Telecom will merge Computerland, Gen-i

Telco confirms it wants a single brand and says it will announce details in July

Telecom has decided to merge its newly-acquired systems integrator. Computerland, into existing subsidiary Gen-i, and plans to announce the details of the process by July.

Chief information officer Mark Ratcliffe says Telecom has officially been the owner of Computerland for seven months and the company had always intended to wait a full year before making any changes.

"It's a model that's worked well overseas with both BT in Britain and Deutsche Telecom in Germany adopting it," Ratcliffe says.

Telecom is currently undertaking a consultation period with all the affected staff as well as with customers.

"Some of these changes might be seen to be inward looking and that's true but we're going to retain our commitment to our customers throughout the period."

Telecom has only just finished digesting Gen-i, which it bought in June 2004 for $62.5 million. However, Ratcliffe says he's confident the company hasn't bitten off more than it can chew by choosing to merge with Computerland so quickly.

"We're confident the model we've chosen is best practice and that we're retaining the strengths of both Computerland and Gen-i in the process."

Ratcliffe says the integrators work on quite a different model to a telco.

"In telecommunications, the engine of your business tends to be your infrastructure, whereas the engine of these companies is their people."

He says there will be some adjustment in terms of the sales forces as the two companies are combined, but that it shouldn't be much of an issue for the sales staff involved.

"Telco sales tend to be based around a monthly contract, while IT sales are typically a fixed-term contract, and so the sales staff focus on getting that contract signed. But having said that, we've been doing IT contract work [at Telecom] for five years now and our staff are well used to it."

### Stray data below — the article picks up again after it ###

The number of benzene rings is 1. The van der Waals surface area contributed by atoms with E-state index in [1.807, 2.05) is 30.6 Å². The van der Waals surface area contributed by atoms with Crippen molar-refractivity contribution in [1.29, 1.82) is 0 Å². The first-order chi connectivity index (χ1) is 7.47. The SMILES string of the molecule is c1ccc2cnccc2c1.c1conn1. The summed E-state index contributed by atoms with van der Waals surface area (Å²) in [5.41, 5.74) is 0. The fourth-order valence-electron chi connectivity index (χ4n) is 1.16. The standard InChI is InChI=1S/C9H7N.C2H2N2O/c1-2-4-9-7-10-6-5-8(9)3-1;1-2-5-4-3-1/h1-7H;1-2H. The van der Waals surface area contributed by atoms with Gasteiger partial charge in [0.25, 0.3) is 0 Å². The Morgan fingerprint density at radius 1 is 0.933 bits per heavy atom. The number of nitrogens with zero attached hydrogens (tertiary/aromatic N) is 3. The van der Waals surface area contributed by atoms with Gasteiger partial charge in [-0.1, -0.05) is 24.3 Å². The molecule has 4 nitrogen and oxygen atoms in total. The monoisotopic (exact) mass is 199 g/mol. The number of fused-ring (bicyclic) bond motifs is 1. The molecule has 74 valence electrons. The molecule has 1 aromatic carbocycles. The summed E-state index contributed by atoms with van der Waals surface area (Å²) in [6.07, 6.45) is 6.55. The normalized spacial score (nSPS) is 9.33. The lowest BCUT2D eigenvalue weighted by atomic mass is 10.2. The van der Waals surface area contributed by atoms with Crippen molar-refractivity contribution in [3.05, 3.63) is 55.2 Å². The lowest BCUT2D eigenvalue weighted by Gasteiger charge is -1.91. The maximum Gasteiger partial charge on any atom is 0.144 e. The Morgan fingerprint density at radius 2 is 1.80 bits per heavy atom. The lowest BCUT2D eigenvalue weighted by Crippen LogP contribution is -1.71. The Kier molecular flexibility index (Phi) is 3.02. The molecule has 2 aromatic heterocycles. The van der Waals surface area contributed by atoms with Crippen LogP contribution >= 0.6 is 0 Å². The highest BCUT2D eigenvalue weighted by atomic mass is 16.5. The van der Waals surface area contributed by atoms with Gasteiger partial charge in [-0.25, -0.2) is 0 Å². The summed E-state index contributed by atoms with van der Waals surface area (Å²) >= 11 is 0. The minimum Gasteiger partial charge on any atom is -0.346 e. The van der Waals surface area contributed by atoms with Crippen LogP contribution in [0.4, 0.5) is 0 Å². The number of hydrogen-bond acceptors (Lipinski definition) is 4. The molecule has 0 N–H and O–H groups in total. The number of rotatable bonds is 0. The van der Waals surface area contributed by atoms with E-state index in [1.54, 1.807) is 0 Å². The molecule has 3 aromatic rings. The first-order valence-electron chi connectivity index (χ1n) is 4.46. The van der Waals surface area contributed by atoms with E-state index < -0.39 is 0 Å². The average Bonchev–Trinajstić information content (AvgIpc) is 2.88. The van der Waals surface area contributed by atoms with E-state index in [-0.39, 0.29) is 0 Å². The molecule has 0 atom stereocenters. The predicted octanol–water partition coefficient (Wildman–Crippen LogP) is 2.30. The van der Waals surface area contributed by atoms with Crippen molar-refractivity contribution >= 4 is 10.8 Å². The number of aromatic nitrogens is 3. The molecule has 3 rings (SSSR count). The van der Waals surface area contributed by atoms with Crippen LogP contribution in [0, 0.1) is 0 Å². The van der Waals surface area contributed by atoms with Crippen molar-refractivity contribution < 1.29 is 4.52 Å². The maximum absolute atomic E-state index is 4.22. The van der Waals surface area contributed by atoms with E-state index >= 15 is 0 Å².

Ratcliffe says sales staff are also comfortable with a changing standard for remuneration each year. "It's surprising how many ex-Telecom staff there were at Gen-i and Computerland and vice versa," he adds.

Asked whether Telecom is concerned the two companies will be competing in the marketplace for contracts, Ratcliffe says in the short term that's less likely to happen.

"There's no point us going to market with two very similar offerings under different brand names, so we tend to keep Computerland away from existing Gen-i contracts and so on." Ratcliffe says the head of Gen-i, Chris Quin, and the head of Computerland, Chris Mackay, meet regularly to discuss how best to tackle upcoming tenders.

No decision has been made yet on branding for the merged business, although Telecom did adopt the Gen-i brand after it bought the company instead of sticking with its own in-house Advanced Solutions Group name.

"We'll probably run both in the short term," Ratcliffe says. "Gen-i has a strong brand in the main centres while Computerland is better known in the regions so we'll have to see how that pans out."

Telecom purchased Computerland in August for $26 million.

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